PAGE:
Family of Snowbirds crash victim says she died in mission “designed for her”

Family of Snowbirds crash victim says she died in mission “designed for her”

HALIFAX — Capt. Jennifer Casey died while supporting an important mission that seemed “designed for her,” her family said Wednesday in their first public statement since the Snowbirds aerobatic team member was killed in a plane crash on Sunday.

The 35-year-old Casey, a military public affairs officer and Halifax native, died in the crash of a Snowbirds Tutor jet in a residential area of Kamloops, B.C.

In a statement read Wednesday by honorary Lt.-Col. Corrine MacLellan, Casey’s family said the Snowbirds’ cross-country morale tour aimed to reassure Canadians in a time of uncertainty, and there was “no better person to carry out that mission than Jenn.”

“Her beautiful smile and positively infectious personality could brighten anyone’s day,” the family’s statement said. “She proudly served the mission as she flew across our great nation with a team that she adored.”

Her family said the former journalist was more than a granddaughter, daughter, sister and friend to many.

“She was a storyteller — a role that she embraced with a passion and skill. She was also a proud Nova Scotian who served as an advocate and ambassador for her province. Her journey took her many places, but her heart was always at home in Halifax.”

They described her as a dedicated member of the Snowbirds team who thrived as a member of the Armed Forces.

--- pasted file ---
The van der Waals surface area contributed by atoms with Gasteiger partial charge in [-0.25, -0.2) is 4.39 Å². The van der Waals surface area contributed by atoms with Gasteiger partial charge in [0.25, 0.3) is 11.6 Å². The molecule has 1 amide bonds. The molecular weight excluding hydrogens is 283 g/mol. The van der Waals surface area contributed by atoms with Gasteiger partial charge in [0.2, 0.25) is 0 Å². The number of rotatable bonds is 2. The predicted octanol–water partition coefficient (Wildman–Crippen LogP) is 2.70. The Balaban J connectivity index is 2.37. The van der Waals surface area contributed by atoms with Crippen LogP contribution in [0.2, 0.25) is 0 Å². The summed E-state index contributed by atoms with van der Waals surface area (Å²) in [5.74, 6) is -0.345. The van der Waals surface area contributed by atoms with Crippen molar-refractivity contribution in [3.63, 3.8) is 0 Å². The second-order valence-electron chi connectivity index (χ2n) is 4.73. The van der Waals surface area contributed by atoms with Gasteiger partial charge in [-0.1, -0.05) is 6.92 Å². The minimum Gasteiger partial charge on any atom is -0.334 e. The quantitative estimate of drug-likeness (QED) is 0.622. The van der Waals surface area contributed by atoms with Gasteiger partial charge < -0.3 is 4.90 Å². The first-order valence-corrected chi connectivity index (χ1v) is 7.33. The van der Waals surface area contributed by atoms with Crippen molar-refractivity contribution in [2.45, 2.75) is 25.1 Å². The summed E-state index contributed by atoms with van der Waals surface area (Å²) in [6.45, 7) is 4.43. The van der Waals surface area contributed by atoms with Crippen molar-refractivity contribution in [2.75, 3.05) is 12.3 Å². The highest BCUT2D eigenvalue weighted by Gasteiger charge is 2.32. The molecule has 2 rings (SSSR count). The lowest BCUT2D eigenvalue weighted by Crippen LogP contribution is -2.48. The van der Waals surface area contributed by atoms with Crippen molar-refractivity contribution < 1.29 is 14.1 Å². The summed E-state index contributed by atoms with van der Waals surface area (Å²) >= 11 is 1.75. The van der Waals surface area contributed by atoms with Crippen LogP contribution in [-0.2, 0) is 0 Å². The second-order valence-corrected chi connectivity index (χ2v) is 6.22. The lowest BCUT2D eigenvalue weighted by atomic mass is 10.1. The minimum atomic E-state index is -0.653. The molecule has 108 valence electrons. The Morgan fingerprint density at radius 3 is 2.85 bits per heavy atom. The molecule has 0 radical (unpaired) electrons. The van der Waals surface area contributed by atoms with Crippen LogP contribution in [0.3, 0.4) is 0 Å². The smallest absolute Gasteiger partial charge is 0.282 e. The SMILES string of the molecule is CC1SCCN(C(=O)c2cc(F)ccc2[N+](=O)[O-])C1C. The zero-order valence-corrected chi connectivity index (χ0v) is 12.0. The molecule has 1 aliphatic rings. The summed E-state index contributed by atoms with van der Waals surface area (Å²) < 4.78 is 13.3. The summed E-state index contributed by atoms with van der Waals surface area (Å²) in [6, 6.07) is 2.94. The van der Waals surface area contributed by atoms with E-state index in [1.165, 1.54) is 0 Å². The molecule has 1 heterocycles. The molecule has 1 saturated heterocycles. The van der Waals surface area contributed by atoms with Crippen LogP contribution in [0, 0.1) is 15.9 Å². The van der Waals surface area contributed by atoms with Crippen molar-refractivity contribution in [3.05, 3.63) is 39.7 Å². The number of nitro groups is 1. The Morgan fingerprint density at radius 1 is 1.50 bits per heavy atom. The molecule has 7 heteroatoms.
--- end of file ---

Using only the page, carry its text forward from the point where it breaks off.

“As she makes her way back to Nova Scotia to her final resting place, we ask those who knew and loved Jenn to cherish the memories that you have of her. She is gone but she will never be forgotten.”

Casey died after ejecting from the stricken aircraft. The jet’s pilot, Capt. Richard MacDougall of Moncton, N.B., survived the crash, which occurred shortly after takeoff. He is being treated for injuries the military and his family have said are not life-threatening.

A team of military investigators is trying to determine the cause of a crash the aerobatic team’s commander has described as a confluence of “worst-case scenarios” and “our absolute worst nightmare.”

The tour, known as “Operation Inspiration,” has been suspended while the team’s jets have been placed on “operational pause.”

The crash was the second since October, when one of the team’s planes crashed while on tour in the U.S. state of Georgia. The pilot in that incident sustained only minor injuries.

Casey was an accomplished student, earning a bachelor of arts from Dalhousie University and a bachelor of journalism from the University of King’s College in Halifax, as well a master’s of interdisciplinary studies from Royal Roads University in Victoria.

She joined the military as a direct entry officer in August 2014. Before being assigned to the Snowbirds in 2018, Casey spent most of the year with the CF-18 demo team travelling around North America and the United Kingdom.

Before her career in the Armed Forces she worked as a radio reporter, anchor and producer in Halifax and in Belleville, Ont.

Her first full-time position was as a producer for Rick Howe’s talk show on News 95.7 in her hometown.

The veteran broadcaster said while it was only for a “couple of years,” Casey stood out to him like few others had.

“She remains in my mind as someone I’ll always remember,” said Howe. “I’ve worked with a lot of people over the nearly 50 years I’ve been doing this … there’s a small select number that really stood out as being unforgettable characters and Jennifer was one of them.”

Howe said the pair worked closely together in what was only a two-person operation. He said in that situation you get to know people “a whole lot better.”

“Jenn was just someone you loved to have around,” he said. “Not only was she articulate and smart and engaging, she was just a nice, friendly person and I miss her.”

This report by The Canadian Press was first published May 20, 2020.

Keith Doucette, The Canadian Press

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